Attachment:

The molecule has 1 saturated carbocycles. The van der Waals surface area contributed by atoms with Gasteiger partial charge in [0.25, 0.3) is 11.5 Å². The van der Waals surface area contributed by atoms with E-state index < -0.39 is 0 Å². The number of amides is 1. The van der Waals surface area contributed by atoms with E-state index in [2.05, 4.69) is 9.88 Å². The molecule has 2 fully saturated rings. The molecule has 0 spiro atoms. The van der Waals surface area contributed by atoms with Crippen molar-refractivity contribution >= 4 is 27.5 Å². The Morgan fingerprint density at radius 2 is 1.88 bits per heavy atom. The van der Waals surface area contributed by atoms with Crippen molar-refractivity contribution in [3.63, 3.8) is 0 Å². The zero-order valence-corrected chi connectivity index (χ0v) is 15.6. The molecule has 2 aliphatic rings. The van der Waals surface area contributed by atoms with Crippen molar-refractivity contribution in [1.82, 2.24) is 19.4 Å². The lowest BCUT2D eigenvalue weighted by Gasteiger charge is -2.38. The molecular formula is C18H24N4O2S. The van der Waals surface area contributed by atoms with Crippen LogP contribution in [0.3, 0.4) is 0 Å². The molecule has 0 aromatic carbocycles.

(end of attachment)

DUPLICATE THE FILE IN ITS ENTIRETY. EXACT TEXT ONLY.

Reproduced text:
The molecule has 1 saturated carbocycles. The van der Waals surface area contributed by atoms with Gasteiger partial charge in [0.25, 0.3) is 11.5 Å². The van der Waals surface area contributed by atoms with E-state index < -0.39 is 0 Å². The number of amides is 1. The van der Waals surface area contributed by atoms with E-state index in [2.05, 4.69) is 9.88 Å². The molecule has 2 fully saturated rings. The molecule has 0 spiro atoms. The van der Waals surface area contributed by atoms with Crippen molar-refractivity contribution >= 4 is 27.5 Å². The Morgan fingerprint density at radius 2 is 1.88 bits per heavy atom. The van der Waals surface area contributed by atoms with Crippen molar-refractivity contribution in [3.63, 3.8) is 0 Å². The zero-order valence-corrected chi connectivity index (χ0v) is 15.6. The molecule has 2 aliphatic rings. The van der Waals surface area contributed by atoms with Crippen molar-refractivity contribution in [1.82, 2.24) is 19.4 Å². The lowest BCUT2D eigenvalue weighted by Gasteiger charge is -2.38. The molecular formula is C18H24N4O2S. The van der Waals surface area contributed by atoms with Crippen LogP contribution in [0.3, 0.4) is 0 Å². The molecule has 0 aromatic carbocycles.